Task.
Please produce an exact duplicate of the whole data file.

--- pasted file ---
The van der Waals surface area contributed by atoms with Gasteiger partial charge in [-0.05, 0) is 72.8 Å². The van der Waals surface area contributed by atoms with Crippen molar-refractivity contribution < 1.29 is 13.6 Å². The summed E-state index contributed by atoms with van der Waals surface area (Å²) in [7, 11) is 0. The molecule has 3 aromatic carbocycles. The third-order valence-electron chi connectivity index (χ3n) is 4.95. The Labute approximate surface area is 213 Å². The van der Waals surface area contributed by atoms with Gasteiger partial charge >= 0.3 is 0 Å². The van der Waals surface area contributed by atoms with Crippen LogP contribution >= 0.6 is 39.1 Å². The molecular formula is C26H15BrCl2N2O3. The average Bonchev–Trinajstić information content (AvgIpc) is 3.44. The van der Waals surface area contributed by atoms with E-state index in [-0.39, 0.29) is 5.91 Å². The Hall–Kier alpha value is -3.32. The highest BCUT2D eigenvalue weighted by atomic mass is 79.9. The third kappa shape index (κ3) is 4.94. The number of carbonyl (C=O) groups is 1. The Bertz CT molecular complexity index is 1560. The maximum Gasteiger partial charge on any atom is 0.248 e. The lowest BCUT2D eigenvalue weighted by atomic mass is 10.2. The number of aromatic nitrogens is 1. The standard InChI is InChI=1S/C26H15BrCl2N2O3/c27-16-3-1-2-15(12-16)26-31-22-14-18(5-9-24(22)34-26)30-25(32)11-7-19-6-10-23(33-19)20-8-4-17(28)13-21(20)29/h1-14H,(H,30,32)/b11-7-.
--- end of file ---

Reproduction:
The van der Waals surface area contributed by atoms with Gasteiger partial charge in [-0.05, 0) is 72.8 Å². The van der Waals surface area contributed by atoms with Crippen molar-refractivity contribution < 1.29 is 13.6 Å². The summed E-state index contributed by atoms with van der Waals surface area (Å²) in [7, 11) is 0. The molecule has 3 aromatic carbocycles. The third-order valence-electron chi connectivity index (χ3n) is 4.95. The Labute approximate surface area is 213 Å². The van der Waals surface area contributed by atoms with Gasteiger partial charge >= 0.3 is 0 Å². The van der Waals surface area contributed by atoms with Crippen LogP contribution >= 0.6 is 39.1 Å². The molecular formula is C26H15BrCl2N2O3. The average Bonchev–Trinajstić information content (AvgIpc) is 3.44. The van der Waals surface area contributed by atoms with E-state index in [-0.39, 0.29) is 5.91 Å². The Hall–Kier alpha value is -3.32. The highest BCUT2D eigenvalue weighted by atomic mass is 79.9. The third kappa shape index (κ3) is 4.94. The number of carbonyl (C=O) groups is 1. The Bertz CT molecular complexity index is 1560. The maximum Gasteiger partial charge on any atom is 0.248 e. The lowest BCUT2D eigenvalue weighted by atomic mass is 10.2. The number of aromatic nitrogens is 1. The standard InChI is InChI=1S/C26H15BrCl2N2O3/c27-16-3-1-2-15(12-16)26-31-22-14-18(5-9-24(22)34-26)30-25(32)11-7-19-6-10-23(33-19)20-8-4-17(28)13-21(20)29/h1-14H,(H,30,32)/b11-7-.